KING: The Pew numbers are registered voters, we need to be clear about that. When you do likely voters the Republican number tends to come up because of the intensity. But wow what a gap between Democrats and Republicans when you ask Latino voters. Look at the Nevada Senate race, the Colorado Senate race, the big Illinois Senate race, races for governor in some of those states could be a huge issue.

But Joe, the question is how engaged are they in the campaign. Let's go over and take a closer look at some of these numbers because the Democrats would love that. Here's the numbers you just showed -- I just want to put them up again -- 65 to 22, Latinos, their preference when asked who are you going to vote for, for Congress. If those numbers held up boy could that help Democrats in a lot of states.

But here's the issue for the Democrats. Have you thought quite a lot about the November elections, meaning, are you engaged, are you energized? Only about a third of Latino registered voters say they've thought a lot about it. About half of the broader American electorate registered voters say they've thought about it. Will you definitely vote? Are you certain to vote in November?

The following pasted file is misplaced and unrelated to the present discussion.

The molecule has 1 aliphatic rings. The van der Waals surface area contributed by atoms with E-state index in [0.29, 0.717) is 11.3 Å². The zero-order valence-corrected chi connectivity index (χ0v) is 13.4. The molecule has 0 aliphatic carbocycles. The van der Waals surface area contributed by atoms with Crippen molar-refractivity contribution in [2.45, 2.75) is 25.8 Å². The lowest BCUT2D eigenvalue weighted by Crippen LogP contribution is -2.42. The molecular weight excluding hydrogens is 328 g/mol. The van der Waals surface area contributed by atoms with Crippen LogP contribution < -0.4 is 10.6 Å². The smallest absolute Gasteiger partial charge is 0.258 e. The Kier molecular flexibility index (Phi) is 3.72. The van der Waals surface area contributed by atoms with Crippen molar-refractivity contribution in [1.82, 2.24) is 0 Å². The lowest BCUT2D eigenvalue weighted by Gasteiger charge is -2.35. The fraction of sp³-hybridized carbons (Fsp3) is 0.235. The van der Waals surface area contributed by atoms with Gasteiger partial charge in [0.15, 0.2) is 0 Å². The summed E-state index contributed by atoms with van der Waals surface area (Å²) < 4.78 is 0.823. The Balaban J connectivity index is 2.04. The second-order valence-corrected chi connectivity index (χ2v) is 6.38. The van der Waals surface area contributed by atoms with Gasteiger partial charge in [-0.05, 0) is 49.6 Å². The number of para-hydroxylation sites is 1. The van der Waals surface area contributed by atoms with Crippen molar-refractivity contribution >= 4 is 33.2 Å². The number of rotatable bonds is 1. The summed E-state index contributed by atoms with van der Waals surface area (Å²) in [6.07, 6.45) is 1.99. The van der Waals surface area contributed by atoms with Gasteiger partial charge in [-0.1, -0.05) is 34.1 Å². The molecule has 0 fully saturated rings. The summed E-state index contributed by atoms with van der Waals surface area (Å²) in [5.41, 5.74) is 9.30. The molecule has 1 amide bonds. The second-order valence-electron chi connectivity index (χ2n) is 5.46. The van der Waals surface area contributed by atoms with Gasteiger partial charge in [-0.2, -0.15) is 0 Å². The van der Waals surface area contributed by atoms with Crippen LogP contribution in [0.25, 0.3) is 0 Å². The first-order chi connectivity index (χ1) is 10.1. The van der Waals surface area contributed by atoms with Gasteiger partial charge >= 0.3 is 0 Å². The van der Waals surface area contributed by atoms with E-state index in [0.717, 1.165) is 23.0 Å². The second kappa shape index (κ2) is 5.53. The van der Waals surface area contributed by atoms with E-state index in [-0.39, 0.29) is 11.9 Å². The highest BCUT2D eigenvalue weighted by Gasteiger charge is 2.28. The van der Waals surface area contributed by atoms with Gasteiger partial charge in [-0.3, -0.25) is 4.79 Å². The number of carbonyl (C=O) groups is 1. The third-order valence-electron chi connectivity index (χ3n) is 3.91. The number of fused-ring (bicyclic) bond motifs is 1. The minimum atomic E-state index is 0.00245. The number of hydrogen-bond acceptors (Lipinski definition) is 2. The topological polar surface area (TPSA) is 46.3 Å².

About half again, 51 percent of Latinos tells the Pew Hispanic Center they're definite to vote in November. About 70 percent of all Americans, we sure wished that would turn out to be true on Election Day. But 70 percent now say they plan to vote, only 50 percent Latinos. So if you have that big drop-off, Joe, all that intensity doesn't matter as much. Now if those Latinos do go to the polls, they look at issues a little differently than the broader electorate.

Education is their number one issue, 58 percent say that, jobs just behind it. The broader electorate, jobs is by far number one. Education, jobs, healthcare, the budget deficit, immigration, the environment, and the war in Afghanistan, but the big question, Joe, is that's a great gap for the Democrats. That's why you see the turnoff operation aimed at Latinos.

But that intensity gap, we talked about it in the broader electorate, Latinos as well could be a problem for the Democrats. And again if they can get that Latino turnout out, you've been in those states. That matters.

JOHNS: Absolutely, it's really fascinating to see how the Latino vote goes these days. You know the thought of George Bush making real inroads and now we see where it is.

KING: At the moment, the Democratic constituency, we'll watch it play out. Thanks Joe. And when we come back, "One-on-One" with Bob Woodward, "Obama's Wars" is his new book. We'll talk about the debate over the war strategy and an interesting political question. Might the president want a new running mate in 2012?